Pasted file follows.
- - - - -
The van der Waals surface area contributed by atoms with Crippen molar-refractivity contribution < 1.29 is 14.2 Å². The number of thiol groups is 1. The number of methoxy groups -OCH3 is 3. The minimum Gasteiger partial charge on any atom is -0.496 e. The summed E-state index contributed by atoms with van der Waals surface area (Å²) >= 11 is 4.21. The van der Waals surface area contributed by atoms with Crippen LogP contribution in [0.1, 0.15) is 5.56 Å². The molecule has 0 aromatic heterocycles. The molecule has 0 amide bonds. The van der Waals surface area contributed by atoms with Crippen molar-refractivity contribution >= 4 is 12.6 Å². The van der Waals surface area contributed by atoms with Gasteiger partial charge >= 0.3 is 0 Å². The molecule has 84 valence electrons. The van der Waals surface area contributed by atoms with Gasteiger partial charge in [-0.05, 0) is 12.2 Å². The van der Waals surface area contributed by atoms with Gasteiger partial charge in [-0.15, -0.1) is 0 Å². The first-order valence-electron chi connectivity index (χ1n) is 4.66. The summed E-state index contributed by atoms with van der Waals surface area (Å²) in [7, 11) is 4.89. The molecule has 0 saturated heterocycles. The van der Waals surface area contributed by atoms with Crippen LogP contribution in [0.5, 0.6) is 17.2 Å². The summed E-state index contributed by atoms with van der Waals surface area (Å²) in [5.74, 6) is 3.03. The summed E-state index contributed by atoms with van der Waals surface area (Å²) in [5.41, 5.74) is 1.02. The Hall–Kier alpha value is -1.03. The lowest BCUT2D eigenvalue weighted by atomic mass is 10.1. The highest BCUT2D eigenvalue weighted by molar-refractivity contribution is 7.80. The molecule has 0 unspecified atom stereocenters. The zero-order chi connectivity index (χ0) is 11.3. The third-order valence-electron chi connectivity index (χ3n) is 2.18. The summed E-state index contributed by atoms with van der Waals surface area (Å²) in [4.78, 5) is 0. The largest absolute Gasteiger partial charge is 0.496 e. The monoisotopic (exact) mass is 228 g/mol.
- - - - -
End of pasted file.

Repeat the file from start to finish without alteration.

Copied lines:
The van der Waals surface area contributed by atoms with Crippen molar-refractivity contribution < 1.29 is 14.2 Å². The number of thiol groups is 1. The number of methoxy groups -OCH3 is 3. The minimum Gasteiger partial charge on any atom is -0.496 e. The summed E-state index contributed by atoms with van der Waals surface area (Å²) >= 11 is 4.21. The van der Waals surface area contributed by atoms with Crippen LogP contribution in [0.1, 0.15) is 5.56 Å². The molecule has 0 aromatic heterocycles. The molecule has 0 amide bonds. The van der Waals surface area contributed by atoms with Crippen molar-refractivity contribution >= 4 is 12.6 Å². The van der Waals surface area contributed by atoms with Gasteiger partial charge >= 0.3 is 0 Å². The molecule has 84 valence electrons. The van der Waals surface area contributed by atoms with Gasteiger partial charge in [-0.05, 0) is 12.2 Å². The van der Waals surface area contributed by atoms with Gasteiger partial charge in [-0.15, -0.1) is 0 Å². The first-order valence-electron chi connectivity index (χ1n) is 4.66. The summed E-state index contributed by atoms with van der Waals surface area (Å²) in [7, 11) is 4.89. The molecule has 0 saturated heterocycles. The van der Waals surface area contributed by atoms with Crippen LogP contribution in [0.5, 0.6) is 17.2 Å². The summed E-state index contributed by atoms with van der Waals surface area (Å²) in [5.74, 6) is 3.03. The summed E-state index contributed by atoms with van der Waals surface area (Å²) in [5.41, 5.74) is 1.02. The Hall–Kier alpha value is -1.03. The lowest BCUT2D eigenvalue weighted by atomic mass is 10.1. The highest BCUT2D eigenvalue weighted by molar-refractivity contribution is 7.80. The molecule has 0 unspecified atom stereocenters. The zero-order chi connectivity index (χ0) is 11.3. The third-order valence-electron chi connectivity index (χ3n) is 2.18. The summed E-state index contributed by atoms with van der Waals surface area (Å²) in [4.78, 5) is 0. The largest absolute Gasteiger partial charge is 0.496 e. The monoisotopic (exact) mass is 228 g/mol.